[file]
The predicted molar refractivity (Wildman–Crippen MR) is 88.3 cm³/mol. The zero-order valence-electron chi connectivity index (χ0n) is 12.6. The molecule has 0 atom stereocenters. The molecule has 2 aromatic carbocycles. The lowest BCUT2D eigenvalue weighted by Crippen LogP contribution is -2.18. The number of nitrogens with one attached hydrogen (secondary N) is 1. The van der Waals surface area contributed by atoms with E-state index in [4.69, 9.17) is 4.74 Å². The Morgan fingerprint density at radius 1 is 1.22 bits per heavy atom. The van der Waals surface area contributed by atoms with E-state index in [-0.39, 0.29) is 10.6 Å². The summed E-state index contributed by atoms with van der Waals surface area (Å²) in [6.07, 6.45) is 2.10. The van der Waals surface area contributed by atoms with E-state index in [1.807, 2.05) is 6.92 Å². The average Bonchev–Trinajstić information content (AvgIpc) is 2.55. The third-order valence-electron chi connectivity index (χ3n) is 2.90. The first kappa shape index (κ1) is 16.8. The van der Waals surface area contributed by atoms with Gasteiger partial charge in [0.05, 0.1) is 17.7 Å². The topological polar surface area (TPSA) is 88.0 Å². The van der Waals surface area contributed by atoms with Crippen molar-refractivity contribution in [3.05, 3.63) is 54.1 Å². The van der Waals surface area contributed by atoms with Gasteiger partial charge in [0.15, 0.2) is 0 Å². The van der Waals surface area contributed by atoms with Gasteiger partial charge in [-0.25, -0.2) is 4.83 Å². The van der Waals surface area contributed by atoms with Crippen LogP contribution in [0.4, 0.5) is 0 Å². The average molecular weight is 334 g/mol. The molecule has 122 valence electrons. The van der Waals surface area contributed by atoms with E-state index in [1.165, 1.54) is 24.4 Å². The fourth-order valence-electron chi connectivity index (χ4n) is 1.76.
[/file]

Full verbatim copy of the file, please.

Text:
The predicted molar refractivity (Wildman–Crippen MR) is 88.3 cm³/mol. The zero-order valence-electron chi connectivity index (χ0n) is 12.6. The molecule has 0 atom stereocenters. The molecule has 2 aromatic carbocycles. The lowest BCUT2D eigenvalue weighted by Crippen LogP contribution is -2.18. The number of nitrogens with one attached hydrogen (secondary N) is 1. The van der Waals surface area contributed by atoms with E-state index in [4.69, 9.17) is 4.74 Å². The Morgan fingerprint density at radius 1 is 1.22 bits per heavy atom. The van der Waals surface area contributed by atoms with E-state index in [-0.39, 0.29) is 10.6 Å². The summed E-state index contributed by atoms with van der Waals surface area (Å²) in [6.07, 6.45) is 2.10. The van der Waals surface area contributed by atoms with E-state index in [1.807, 2.05) is 6.92 Å². The average Bonchev–Trinajstić information content (AvgIpc) is 2.55. The third-order valence-electron chi connectivity index (χ3n) is 2.90. The first kappa shape index (κ1) is 16.8. The van der Waals surface area contributed by atoms with Gasteiger partial charge in [0.05, 0.1) is 17.7 Å². The topological polar surface area (TPSA) is 88.0 Å². The van der Waals surface area contributed by atoms with Crippen molar-refractivity contribution in [3.05, 3.63) is 54.1 Å². The van der Waals surface area contributed by atoms with Gasteiger partial charge in [0.15, 0.2) is 0 Å². The van der Waals surface area contributed by atoms with Gasteiger partial charge in [-0.25, -0.2) is 4.83 Å². The van der Waals surface area contributed by atoms with Crippen LogP contribution in [0.4, 0.5) is 0 Å². The average molecular weight is 334 g/mol. The molecule has 122 valence electrons. The van der Waals surface area contributed by atoms with E-state index in [1.165, 1.54) is 24.4 Å². The fourth-order valence-electron chi connectivity index (χ4n) is 1.76.